Fish that Wriggle

God, but there is a lot of noise out there.

The internet and blogosphere are littered with so many voices, each claiming a supremacy over the attentions of their dear readers. Echo chambers are on offer for any view. As people, just trying to live our lives, we pilot toward these safe harbors and find the affirmation that our souls crave. Our aged tribal impulses are nourished on the village chants uttered from the pulpits, from Fox News, from the New York Times, and from the Academy. Most of our positions are inherited from friends or ancestry – the common property of our communities. We back our sports teams and we back the Bible with equally ardent and unthought loyalties.

But as the tribes sit round their village tables, lapping up communal pablum from silvered urns, the vessels are at intervals shaken to spillage by disquieting questions. These inquiries are voiced by seekers, dissidents, and apostates. Doubt is mustered – that lurking menace which stalks the confidence so painstakingly erected by our rousing battle cries and stadium chants. Communities are organisms in their own right, and inquiries that would atrophy group loyalty are a threat. Doubt shrinks the numbers. Questions disquiet the members. They put static on the loudspeakers of affirmation. They waken the dreamers from their harbor sleep. We must sing together, or not all.

Village of the Church

This all bodes poorly if the village in question is a church. It bodes poorly because religion ostensibly sells a product of truth, by which one may obtain a higher knowledge and a salvation. The definitions vary, of course, but religion in general exists to impart enlightenment and deliverance. Who am I? Why am I here? How can I find immortality? Deliverance and enlightenment and truth.

How often did my Christian friends and I speak of the primacy of Truth? Jesus himself claimed to be the embodiment of truth, if one believes the gospel purportedly written by St. John (14:6). The truth was to be sought, and the truth would set us free (John 8:32). Yet at this juncture we come to a curious dissonance. One would assume that the quest for truth and knowledge and enlightenment would best be served by inquiry. Seeking and finding, knocking and answering. All that.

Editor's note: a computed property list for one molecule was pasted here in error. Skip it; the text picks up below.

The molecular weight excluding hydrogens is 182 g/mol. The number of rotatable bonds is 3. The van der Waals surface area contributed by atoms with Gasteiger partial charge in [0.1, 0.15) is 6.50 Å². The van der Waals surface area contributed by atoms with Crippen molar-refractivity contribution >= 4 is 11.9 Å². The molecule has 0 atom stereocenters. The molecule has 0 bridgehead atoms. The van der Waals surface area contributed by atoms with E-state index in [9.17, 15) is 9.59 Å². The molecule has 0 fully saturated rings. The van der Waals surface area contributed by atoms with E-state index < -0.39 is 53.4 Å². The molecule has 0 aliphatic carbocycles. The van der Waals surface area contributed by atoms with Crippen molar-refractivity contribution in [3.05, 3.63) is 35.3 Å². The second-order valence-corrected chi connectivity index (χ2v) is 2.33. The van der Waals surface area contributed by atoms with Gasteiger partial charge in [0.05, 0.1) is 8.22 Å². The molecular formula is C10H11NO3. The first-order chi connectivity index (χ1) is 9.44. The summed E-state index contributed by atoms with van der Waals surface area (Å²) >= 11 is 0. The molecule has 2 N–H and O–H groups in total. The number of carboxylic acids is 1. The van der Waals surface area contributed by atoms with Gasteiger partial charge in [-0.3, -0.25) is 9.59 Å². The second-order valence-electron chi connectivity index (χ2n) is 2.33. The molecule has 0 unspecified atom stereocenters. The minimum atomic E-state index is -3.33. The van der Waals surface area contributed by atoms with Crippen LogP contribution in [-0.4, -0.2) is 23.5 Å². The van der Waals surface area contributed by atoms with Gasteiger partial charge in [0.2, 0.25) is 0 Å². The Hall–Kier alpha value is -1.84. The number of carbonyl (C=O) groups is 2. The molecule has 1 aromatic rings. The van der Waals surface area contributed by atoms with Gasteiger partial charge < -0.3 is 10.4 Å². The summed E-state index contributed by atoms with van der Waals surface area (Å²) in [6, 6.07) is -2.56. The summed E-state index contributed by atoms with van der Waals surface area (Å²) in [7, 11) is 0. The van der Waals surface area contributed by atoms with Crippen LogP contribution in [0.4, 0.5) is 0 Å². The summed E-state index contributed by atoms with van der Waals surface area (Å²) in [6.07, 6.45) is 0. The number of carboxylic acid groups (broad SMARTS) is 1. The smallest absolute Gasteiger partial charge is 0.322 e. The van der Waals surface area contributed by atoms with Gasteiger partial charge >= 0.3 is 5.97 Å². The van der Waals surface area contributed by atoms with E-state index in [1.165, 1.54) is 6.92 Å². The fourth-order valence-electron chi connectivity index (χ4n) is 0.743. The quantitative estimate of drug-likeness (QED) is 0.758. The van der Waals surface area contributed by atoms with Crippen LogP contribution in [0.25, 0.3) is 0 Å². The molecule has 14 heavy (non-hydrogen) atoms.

Motion for Dismissal

Every deconvert well knows that such noble sentiments prove (under challenge) to be but the most superficial of bluffs. Believers unwittingly betray the true locus of their priorities, which turns out to be rather sideshifted from a strict overlap with the truth.

Some flatly refuse to engage in discussion at all.

Others defer to a proxy – handing apologetics books to the inquirer – whether they have read such books themselves or not.

Some bandy the words of a pet scholar who believes.

Many point to the seeker himself, and locate the blame on a heart condition.

Others simply shake their head and conclude that this is what the devil does to people foolish enough to read sources from over the fenceline.

Every deconvert knows the dance. We bring objective facts about the text, about history, & about science to the table. In return, we get to watch the stage show of myriad dance steps and dodges, as our good-faith attempts to find answers go unreciprocated. On occasion, one finds a serious interlocutor that genuinely wishes to engage. But the most oft-employed response remains the motion for dismissal.

Fish that Wriggle

To take but a recent example, I received a textbook email from a biblical inerrantist friend in response to my Easter Infographic. The motion for dismissal was rather transparent, attempting as he did to both change the subject and to find some rationale for dismissing the messenger. He asked whether we had been hurt by someone at our church. He questioned my motives and agenda. And finally, it alluded to the pressing non-crisis of how an agnostic expects to be reconciled to god… The discerning reader may note here a dislocation between such questions and the factual content of the Easter Infographic. But the questions, you see, have nothing whatever to do with truth.

This is how an ichthus of Faith wriggles against the net of Fact – by deploying a trifecta of questions concerning personal history, inner motive, and eternal jeopardy.

But the particulars matter little, because as I gently told him in my response, he was reciting the standard script by the numbers. At this point, I have seen so many different ways that people attempt to dismiss the facts. Despite the many creative variants, the key scenes of the time-worn play remain unaltered. And these gyrations prove the real priority: to dodge honest engagement and move for dismissal on some contrived grounds. Once the messenger can be dismissed, untroubled dreams may be resumed.